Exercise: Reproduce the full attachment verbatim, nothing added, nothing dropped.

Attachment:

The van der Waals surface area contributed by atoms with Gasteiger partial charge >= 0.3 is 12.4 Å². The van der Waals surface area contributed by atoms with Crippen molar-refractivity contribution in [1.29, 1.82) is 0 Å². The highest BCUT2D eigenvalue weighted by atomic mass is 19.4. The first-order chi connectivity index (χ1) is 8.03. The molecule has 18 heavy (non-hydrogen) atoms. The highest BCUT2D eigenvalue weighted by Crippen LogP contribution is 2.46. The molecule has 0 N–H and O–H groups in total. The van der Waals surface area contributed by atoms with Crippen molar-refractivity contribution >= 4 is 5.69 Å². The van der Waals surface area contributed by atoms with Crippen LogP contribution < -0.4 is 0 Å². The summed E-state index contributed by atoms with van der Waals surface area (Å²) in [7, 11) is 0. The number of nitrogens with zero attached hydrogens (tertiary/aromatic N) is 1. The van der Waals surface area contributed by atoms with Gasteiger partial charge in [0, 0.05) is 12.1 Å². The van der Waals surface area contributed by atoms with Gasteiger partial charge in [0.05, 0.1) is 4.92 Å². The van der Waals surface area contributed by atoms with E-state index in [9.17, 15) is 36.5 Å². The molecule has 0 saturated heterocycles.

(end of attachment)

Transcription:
The van der Waals surface area contributed by atoms with Gasteiger partial charge >= 0.3 is 12.4 Å². The van der Waals surface area contributed by atoms with Crippen molar-refractivity contribution in [1.29, 1.82) is 0 Å². The highest BCUT2D eigenvalue weighted by atomic mass is 19.4. The first-order chi connectivity index (χ1) is 8.03. The molecule has 18 heavy (non-hydrogen) atoms. The highest BCUT2D eigenvalue weighted by Crippen LogP contribution is 2.46. The molecule has 0 N–H and O–H groups in total. The van der Waals surface area contributed by atoms with Crippen molar-refractivity contribution >= 4 is 5.69 Å². The van der Waals surface area contributed by atoms with Crippen LogP contribution < -0.4 is 0 Å². The summed E-state index contributed by atoms with van der Waals surface area (Å²) in [7, 11) is 0. The number of nitrogens with zero attached hydrogens (tertiary/aromatic N) is 1. The van der Waals surface area contributed by atoms with Gasteiger partial charge in [0, 0.05) is 12.1 Å². The van der Waals surface area contributed by atoms with Gasteiger partial charge in [0.05, 0.1) is 4.92 Å². The van der Waals surface area contributed by atoms with E-state index in [9.17, 15) is 36.5 Å². The molecule has 0 saturated heterocycles.